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Monday, June 7, 1999 Published at 10:13 GMT 11:13 UK


UK Politics

Mowlam: I'll act on evidence

Police search the area outside the house where the attack took place

Evidence has not linked loyalist groups officially on ceasefire to sectarian attacks in Northern Ireland, Mo Mowlam has said.

The Northern Ireland secretary promised to act immediately if the Royal Ulster Constabulary found proof to back up rumours linking loyalist terrorists to recent attacks.

The Search for Peace
Her comments came before the family of a Catholic grandmother murdered by a loyalist bomb attack watched her funeral.

Protestant and Catholic churchmen performed the service in memory of Elizabeth O'Neill, 59, who died after an explosive was thrown into her house, in Corcrain Drive, in Portadown, Co Armagh.

Both the Loyalist Volunteer Force and the Orange Volunteers have denied involvement in the killing.

Dr Mowlam insisted RUC Chief Constable Sir Ronnie Flanagan was working hard to find the truth.


[ image: Mo Mowlam:
Mo Mowlam: "I can't act on hearsay"
"The LVF have denied any participation and the chief constable is keeping an open mind," she told the BBC.

"I can assure people that I'm keeping this under more scrutiny than usual and let me say that if I get the evidence I will not shirk from making a judgement.

"I will look again tomorrow morning at the evidence available.

"There is a lot of rumour as always in Northern Ireland, there's a lot of suggestion, but it's difficult. If evidence comes to light I will act. I can't act on hearsay.

"It's not off the cuff, it's not a kind of casual view. We have procedures in place. We're not sitting by on this."

Growing violence warning

But as the 30 June deadline for agreement between Northern Ireland's political parties approaches - plus the Orange marching season following close behind - many predict growing violence in coming weeks.


Mo Mowlam: "I'm keeping this under more scrutiny"
Progressive Unionist leader David Ervine, who has links with loyalist paramilitaries, said those who opposed a deal would seek to destroy momentum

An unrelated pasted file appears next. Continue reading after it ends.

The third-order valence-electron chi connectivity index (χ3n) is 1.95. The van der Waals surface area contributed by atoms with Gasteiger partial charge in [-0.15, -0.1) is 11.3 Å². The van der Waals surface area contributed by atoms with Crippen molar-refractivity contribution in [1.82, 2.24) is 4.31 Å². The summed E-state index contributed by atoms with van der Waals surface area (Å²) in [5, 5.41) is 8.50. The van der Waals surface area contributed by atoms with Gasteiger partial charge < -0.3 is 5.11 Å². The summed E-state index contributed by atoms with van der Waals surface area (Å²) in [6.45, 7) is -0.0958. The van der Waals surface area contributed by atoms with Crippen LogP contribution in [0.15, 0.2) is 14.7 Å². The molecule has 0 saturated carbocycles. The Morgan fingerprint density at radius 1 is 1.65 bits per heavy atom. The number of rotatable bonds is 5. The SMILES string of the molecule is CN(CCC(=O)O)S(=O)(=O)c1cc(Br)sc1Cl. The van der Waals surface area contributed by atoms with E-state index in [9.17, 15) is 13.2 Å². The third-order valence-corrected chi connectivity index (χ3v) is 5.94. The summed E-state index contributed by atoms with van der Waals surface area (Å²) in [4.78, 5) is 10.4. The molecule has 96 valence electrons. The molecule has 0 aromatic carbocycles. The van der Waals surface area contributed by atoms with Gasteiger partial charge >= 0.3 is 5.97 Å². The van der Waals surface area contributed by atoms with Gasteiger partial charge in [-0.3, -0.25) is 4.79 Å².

"I've absolutely no doubt that there will be more attacks in the coming weeks," he said.


[ image: Politicians are worried about a return to violence]
Politicians are worried about a return to violence
"I think that the deadline which was quite correctly set by the prime minister for 30 June so that Northern Ireland can go live with devolution and the same time as Scotland and Wales will create the situation where those who can't countenance change ... will become more and more strident as the possibility increases for a deal."

Dr Mowlam accepted the pessimistic scenario, but urged peace process participants not to let the wreckers win.

"There are groups on either side on the extremes who don't want this to work," she said.

"They have been doing all they could for the last year to destabilise it and there is no reason as we reach the deadline of the 30th - which I can assure people is a serious deadline - that we would not see greater stress, greater challenges."

She acknowledged that progress on either Drumcree or the political talks would make resolving the other issue more easy.

But she said she was "not prepared to admit defeat" and urged everyone involved to hold their nerve and make progress "inch by inch".

Ahead of the funeral on Monday, Mrs O'Neill's son Martin attacked the killers as cowards.

"I hope they are proud of their handiwork," he said. "I hope they think they are big men.

"How many more innocent people are going to suffer like this?"

Dr Mowlam said her thoughts would be with the family as they mourned the "absolutely futile killing of a grandmother".

She added: "We must now make progress so that other families do not have to go through what the O'Neills are going through."



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